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With so many warnings about Internet fraud these days it’s easy to forget that some scammers are still using the mail to try to reach into our wallets – and succeeding. Americans are receiving tons of bogus solicitations in their mailboxes and losing millions. That’s why CFA has joined other organizations and government agencies in a campaign to raise public awareness about “mass mailing fraud.”
Earlier this year the U.S. Department of Justice shut down a scheme in which letters from so-called psychics Maria Duval and Patrick Geurin were sent to individuals across the country, claiming that a vision or a psychic reading had revealed that they were in line to achieve great wealth. The letters were personalized, but in fact they were mass-produced and mailed to tens of thousands of people in the U.S. every month. To ensure that this good fortune would come to pass, the recipients were urged to buy various products and services. More than a million Americans, many of them elderly or in financial distress, did so, netting the crooks in excess of $180 million. The defendants were from around the globe – Canada, Hong Kong, Switzerland, and France.
Another recent case, which is still being litigated by the DOJ, also has international dimensions, as fraud often does. In this one, the letters stated that the recipients had won, or were about to win, cash or valuable prizes. To claim their winnings they were instructed to send a “processing fee” or payment for some kind of product or service to post office boxes in the Netherlands. Again, though the letters were personalized, they were mass-mailed to U.S. residents. It’s estimated that the scammers made more than $18 million annually.
Today the DOJ announced several more actions against mass mailing fraudsters and the companies they used to obtain lists of potential victims, prepare and send the letters, and process the payments. Some of the defendants are located in the U.S., some in other countries; one was arrested at JFK International Airport as he was about to board a plane for his native Turkey. Other federal and state law enforcement agencies also brought actions as part of a coordinated effort to combat this fraud.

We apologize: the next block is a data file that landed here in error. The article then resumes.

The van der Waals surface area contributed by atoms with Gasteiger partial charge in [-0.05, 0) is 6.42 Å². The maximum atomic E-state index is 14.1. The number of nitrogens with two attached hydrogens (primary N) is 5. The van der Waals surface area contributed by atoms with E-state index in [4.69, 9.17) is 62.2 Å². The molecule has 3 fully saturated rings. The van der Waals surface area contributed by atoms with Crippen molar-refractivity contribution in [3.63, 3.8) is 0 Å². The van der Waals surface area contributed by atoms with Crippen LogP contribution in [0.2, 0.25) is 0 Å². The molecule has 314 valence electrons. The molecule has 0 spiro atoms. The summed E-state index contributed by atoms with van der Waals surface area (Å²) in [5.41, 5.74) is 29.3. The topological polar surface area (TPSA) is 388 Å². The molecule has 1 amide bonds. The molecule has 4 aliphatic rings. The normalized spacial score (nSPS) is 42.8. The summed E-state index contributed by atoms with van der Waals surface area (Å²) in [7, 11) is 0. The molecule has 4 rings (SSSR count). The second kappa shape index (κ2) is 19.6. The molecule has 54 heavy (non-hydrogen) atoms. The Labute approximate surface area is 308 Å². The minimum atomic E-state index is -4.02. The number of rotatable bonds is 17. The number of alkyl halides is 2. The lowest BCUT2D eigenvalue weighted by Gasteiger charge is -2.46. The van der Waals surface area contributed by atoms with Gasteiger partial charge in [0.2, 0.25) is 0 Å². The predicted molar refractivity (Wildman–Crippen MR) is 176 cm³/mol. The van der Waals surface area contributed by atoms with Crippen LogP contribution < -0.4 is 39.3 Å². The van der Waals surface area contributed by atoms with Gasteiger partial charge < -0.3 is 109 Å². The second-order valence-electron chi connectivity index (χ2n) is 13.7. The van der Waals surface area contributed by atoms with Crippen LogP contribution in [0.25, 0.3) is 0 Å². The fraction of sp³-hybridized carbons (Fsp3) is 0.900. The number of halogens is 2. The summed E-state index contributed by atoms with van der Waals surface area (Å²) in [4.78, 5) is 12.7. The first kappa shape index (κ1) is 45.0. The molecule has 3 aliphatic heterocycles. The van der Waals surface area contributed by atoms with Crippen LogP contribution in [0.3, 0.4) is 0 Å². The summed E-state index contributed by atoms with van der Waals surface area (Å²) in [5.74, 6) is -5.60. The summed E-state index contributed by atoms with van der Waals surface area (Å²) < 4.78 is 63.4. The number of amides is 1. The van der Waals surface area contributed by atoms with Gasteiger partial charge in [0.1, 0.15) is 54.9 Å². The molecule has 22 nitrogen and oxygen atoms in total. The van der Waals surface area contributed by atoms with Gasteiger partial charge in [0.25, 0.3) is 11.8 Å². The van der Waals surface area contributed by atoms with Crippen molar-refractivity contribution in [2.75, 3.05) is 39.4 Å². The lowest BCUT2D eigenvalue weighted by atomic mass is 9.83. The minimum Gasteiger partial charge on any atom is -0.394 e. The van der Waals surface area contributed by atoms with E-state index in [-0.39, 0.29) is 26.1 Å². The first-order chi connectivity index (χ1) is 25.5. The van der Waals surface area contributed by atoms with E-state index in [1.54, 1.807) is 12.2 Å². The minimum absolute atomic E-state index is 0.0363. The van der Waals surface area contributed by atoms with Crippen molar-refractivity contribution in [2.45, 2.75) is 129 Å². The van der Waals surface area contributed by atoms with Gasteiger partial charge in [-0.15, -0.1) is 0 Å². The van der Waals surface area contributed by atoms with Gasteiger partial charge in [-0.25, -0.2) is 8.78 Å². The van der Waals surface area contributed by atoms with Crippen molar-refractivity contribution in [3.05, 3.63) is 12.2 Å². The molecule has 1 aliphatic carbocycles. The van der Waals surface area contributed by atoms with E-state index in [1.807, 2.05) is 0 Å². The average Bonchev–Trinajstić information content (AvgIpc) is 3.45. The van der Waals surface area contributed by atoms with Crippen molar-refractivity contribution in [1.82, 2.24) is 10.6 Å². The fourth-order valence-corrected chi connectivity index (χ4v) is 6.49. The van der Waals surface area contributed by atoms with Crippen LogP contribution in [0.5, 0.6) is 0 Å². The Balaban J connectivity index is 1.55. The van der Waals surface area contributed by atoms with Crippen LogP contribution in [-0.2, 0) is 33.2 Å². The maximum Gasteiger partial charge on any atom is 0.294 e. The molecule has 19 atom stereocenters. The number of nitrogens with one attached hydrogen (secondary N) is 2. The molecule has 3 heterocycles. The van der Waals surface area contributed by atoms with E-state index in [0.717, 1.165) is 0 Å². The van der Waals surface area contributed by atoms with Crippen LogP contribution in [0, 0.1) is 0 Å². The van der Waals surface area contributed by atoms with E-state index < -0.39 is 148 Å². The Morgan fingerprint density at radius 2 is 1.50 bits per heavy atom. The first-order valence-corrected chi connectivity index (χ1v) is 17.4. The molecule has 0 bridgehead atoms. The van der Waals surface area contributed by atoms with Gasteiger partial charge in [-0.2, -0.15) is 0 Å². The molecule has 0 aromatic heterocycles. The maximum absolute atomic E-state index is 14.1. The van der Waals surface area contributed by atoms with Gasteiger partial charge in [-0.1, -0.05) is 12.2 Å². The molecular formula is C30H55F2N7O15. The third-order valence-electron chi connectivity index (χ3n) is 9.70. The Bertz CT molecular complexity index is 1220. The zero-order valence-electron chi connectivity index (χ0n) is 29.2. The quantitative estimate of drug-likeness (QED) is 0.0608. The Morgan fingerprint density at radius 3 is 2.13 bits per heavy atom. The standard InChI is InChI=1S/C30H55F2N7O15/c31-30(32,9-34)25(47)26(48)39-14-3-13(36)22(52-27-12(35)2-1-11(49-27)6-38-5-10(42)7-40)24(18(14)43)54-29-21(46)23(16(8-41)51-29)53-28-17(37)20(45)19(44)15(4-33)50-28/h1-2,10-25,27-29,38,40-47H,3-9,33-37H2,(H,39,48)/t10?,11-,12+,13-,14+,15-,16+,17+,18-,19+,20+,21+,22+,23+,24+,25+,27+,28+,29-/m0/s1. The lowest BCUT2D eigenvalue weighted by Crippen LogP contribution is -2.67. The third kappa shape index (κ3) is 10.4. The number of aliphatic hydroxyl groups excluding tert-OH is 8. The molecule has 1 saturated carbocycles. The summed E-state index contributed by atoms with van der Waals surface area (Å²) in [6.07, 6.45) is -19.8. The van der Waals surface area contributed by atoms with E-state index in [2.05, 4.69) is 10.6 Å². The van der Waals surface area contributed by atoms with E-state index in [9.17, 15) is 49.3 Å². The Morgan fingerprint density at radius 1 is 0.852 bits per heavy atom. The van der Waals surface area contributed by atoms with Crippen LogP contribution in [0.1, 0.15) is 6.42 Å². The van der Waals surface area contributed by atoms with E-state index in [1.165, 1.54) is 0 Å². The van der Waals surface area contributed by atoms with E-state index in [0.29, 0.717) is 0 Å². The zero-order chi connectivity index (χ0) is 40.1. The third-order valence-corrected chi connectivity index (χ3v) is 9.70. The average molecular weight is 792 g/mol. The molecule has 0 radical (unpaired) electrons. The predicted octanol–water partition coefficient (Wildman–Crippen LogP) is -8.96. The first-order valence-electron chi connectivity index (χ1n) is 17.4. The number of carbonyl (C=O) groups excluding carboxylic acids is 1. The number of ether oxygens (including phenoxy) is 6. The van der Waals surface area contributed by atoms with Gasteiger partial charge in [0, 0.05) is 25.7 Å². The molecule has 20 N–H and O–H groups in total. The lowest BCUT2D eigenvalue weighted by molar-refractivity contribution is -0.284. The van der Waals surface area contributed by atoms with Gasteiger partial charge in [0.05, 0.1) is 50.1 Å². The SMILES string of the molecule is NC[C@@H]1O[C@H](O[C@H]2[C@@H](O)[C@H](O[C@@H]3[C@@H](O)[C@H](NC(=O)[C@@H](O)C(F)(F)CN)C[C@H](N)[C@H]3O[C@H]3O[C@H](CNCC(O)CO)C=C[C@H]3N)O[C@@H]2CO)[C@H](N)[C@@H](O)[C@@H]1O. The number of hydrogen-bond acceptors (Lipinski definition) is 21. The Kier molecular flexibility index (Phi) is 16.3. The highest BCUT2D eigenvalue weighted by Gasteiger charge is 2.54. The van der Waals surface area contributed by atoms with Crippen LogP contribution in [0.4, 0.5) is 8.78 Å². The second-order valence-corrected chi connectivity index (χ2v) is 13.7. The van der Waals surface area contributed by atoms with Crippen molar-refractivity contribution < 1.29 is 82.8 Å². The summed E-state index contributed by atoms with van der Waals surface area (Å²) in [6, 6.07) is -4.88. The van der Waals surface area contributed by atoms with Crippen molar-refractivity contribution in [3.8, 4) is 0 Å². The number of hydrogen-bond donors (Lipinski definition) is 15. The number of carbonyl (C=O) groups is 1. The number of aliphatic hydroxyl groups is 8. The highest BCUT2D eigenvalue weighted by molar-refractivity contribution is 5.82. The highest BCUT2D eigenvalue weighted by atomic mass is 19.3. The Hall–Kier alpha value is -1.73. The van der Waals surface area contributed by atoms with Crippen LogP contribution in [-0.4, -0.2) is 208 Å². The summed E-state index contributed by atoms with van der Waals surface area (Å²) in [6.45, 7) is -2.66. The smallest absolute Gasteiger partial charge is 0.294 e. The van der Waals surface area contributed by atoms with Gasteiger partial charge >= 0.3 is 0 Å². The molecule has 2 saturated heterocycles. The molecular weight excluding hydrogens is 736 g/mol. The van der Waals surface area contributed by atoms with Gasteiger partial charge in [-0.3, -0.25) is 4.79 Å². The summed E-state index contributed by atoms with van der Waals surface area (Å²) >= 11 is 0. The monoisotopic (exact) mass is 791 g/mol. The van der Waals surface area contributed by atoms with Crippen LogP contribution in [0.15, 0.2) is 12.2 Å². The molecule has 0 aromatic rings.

Fact: No one who sends money in response to these types of letters ever gets the promised riches.
The only people who profit are the scammers. But the mailings look so convincing. They use many of the same techniques as legitimate marketers: marking the envelopes “Urgent,” using words such as “official,” addressing the recipient by name, creating a sense of excitement and exclusivity, and demanding immediate action. If people stopped to think about it, they’d realize that psychics don’t send letters out of the blue to strangers, and legitimate sweepstakes companies and lotteries don’t contact people by regular mail to notify them that they’ve won. They certainly don’t ask people to pay or buy something to claim their winnings. That’s illegal and a definite red flag of fraud.
It’s important to report these mailings to law enforcement agencies so they can try to locate and stop the scammers from continuing to victimize people. Even when they are able to take action, however, it’s not always possible to recover the money. The best way to prevent mass mailing fraud is by making sure that everyone recognizes the danger signs and knows that sending money is a losing proposition. Check out the sample solicitations, the flyer, and the tips on how mail fraud scams work and what to do. More information is at www.justice.gov/civil/consumer-protection-branch/mass-mailing-fraud. Now that you know the score, help to prevent mass mailing fraud by passing the information on!